Wednesday, July 15, 2009

Wash VS. Styro

A current concern in the fastfood sector is the massive use of polystyrene packaging. In the UK and most of the developed world, there is already a gradual transition from the use of polystyrene towards more sustainable packaging materials.

When McDonald's reverted back to the use of polystyrene cups for its sweet tea, it received much criticism in for its corporate social responsibility (

In the Philippines, the fast food sector still has a long way to go before it can fully transition towards more sustainable packaging. I am quick to note that I am not advocating the use of paper packaging but rather a packaging system with minimal impacts to the environment in the course of its life cycle. I have decided to write this blog in the context of the Third World since the truth of the matter is economic conditions locally is totally different from the developed world.

One of the challenges of the fast food at the moment is the impact of its transition from polystyrene packaging to reusable melamine wares for dine-in customers. The transition was once hailed by civil society as the first step towards a more sustainable fast food industry, with a number of press releases. I was still in college at that time in UPLB. I remember an email forwarded to me where a civil society group boycotted the offices of McDonald's since it didn't immediately follow suit with its competitor's move to reusable wares.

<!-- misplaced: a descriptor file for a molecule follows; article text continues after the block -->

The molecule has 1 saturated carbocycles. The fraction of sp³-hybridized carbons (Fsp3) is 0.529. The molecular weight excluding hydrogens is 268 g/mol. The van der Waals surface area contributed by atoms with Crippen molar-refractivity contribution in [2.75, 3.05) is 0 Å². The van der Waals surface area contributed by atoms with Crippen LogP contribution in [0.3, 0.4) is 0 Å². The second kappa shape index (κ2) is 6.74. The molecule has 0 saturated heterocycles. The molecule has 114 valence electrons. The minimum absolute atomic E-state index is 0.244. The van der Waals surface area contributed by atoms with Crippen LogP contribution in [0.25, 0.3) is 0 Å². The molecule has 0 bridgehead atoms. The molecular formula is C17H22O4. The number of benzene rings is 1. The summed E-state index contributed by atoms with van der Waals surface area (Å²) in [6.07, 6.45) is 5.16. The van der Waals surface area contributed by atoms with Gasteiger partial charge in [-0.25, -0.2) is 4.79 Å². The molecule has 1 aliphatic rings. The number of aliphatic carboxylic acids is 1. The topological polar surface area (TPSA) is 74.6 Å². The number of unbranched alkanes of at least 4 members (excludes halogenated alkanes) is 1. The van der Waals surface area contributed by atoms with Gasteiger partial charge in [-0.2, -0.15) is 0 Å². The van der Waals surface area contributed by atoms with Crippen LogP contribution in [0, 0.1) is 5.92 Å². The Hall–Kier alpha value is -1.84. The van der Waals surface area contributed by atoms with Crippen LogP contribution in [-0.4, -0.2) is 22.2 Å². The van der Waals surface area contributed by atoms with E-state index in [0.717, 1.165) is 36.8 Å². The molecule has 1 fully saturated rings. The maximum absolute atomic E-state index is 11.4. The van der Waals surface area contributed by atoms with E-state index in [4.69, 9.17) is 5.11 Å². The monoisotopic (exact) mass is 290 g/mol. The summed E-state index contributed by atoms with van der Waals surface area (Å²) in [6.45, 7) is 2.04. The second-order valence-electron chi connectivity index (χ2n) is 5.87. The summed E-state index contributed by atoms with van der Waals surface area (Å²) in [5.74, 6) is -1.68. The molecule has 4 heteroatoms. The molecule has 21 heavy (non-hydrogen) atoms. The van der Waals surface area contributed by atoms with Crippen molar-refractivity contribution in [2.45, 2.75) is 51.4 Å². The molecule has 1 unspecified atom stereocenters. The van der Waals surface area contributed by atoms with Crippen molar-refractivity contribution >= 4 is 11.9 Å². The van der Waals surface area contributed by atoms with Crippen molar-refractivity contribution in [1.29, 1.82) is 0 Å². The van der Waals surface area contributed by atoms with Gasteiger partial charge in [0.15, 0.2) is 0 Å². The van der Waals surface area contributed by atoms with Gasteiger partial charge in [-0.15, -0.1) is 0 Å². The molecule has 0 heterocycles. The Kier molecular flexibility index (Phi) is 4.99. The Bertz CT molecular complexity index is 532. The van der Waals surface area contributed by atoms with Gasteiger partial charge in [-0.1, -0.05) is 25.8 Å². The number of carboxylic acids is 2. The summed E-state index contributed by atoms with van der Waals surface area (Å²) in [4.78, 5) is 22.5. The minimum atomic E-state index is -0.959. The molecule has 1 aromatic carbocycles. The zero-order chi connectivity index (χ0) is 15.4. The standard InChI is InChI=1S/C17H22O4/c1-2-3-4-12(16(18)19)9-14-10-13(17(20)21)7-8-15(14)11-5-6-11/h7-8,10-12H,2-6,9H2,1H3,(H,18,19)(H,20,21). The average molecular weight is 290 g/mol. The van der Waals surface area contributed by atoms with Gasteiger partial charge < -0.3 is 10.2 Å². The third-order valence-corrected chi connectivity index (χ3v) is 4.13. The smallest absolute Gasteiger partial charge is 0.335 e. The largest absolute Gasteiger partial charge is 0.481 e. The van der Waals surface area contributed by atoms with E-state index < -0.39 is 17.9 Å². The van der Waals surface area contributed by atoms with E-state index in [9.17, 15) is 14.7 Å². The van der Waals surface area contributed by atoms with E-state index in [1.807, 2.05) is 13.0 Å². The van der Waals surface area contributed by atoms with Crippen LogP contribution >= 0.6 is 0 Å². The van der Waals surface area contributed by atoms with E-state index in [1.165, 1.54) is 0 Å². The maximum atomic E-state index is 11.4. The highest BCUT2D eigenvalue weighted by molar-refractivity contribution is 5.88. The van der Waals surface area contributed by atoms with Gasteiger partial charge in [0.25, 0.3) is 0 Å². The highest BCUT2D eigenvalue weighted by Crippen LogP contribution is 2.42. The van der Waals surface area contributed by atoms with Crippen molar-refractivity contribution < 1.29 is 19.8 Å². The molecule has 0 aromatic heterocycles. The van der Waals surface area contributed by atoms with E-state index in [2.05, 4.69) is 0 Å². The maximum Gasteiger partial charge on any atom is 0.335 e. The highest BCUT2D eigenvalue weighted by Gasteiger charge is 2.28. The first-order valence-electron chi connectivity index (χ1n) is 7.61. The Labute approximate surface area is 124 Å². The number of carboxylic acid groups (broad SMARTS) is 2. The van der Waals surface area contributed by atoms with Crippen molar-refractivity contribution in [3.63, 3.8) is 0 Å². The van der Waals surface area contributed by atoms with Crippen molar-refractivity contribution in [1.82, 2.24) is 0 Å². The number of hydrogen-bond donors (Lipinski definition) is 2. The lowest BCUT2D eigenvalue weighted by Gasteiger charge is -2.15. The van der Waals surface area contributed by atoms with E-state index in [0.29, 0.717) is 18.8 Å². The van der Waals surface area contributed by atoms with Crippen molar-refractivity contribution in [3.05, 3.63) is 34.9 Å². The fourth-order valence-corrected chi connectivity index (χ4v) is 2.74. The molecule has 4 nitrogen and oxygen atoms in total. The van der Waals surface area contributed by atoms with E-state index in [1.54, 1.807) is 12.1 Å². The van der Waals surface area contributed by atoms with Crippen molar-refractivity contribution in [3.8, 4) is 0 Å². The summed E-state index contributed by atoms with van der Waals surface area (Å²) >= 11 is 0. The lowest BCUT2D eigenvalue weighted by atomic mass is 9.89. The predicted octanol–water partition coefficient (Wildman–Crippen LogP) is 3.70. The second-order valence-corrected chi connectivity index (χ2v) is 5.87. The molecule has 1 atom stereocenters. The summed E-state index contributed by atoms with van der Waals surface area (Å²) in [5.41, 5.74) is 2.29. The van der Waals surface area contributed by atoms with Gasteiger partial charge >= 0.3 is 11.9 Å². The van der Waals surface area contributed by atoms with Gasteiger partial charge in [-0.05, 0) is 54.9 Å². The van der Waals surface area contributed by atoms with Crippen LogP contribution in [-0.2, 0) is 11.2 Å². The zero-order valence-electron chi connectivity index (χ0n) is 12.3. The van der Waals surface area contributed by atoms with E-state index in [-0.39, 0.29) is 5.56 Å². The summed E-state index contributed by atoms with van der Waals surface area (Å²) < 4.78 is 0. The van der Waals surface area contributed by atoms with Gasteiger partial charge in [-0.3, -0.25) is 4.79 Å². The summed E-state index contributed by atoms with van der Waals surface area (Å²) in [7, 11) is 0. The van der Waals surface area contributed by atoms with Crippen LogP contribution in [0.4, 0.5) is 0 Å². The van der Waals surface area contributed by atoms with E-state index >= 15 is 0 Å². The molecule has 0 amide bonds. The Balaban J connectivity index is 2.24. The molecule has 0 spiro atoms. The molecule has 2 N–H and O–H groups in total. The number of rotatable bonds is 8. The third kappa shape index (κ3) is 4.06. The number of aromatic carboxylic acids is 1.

However, this shift has a catch, it did reduce the volume of polystyrene packaging wastes but for the past five years according to my boss, the waste water quality of the fast food was on a decline and the DENR is now reprimanding the industry for failing to comply to the water quality standards.
Technical solutions have been offered by a number of waste water treatment experts but none so far has been effective or let's say not so economically feasible given the space requirement, initial investment and maintenance cost over time.

Last December 2008, I attended a party of the Polystyrene Packaging Council of the Philippines, those invited where not merely the styro producers but a number of waste recyclers who made it a business to recycle polystyrene products. At that time, the municipality of Los Banos issued an ordinance banning the use of plastics and polystyrene packaging from all its establishments and other local governments are planning to follow suit. The DOST does support the recycling technologies but its environmental impacts should be assessed.

What I have learned is that every policy decision has an impact and my basic training in economics taught me that given this condition, we should optimize our options to come up with the solution with least cost or the least detrimental impact. Ideally, given this type of a scenario, a full Life-Cycle Analysis must be done but being in the Third World, we do not have the capacity in time and money to engage ourselves in this exercise.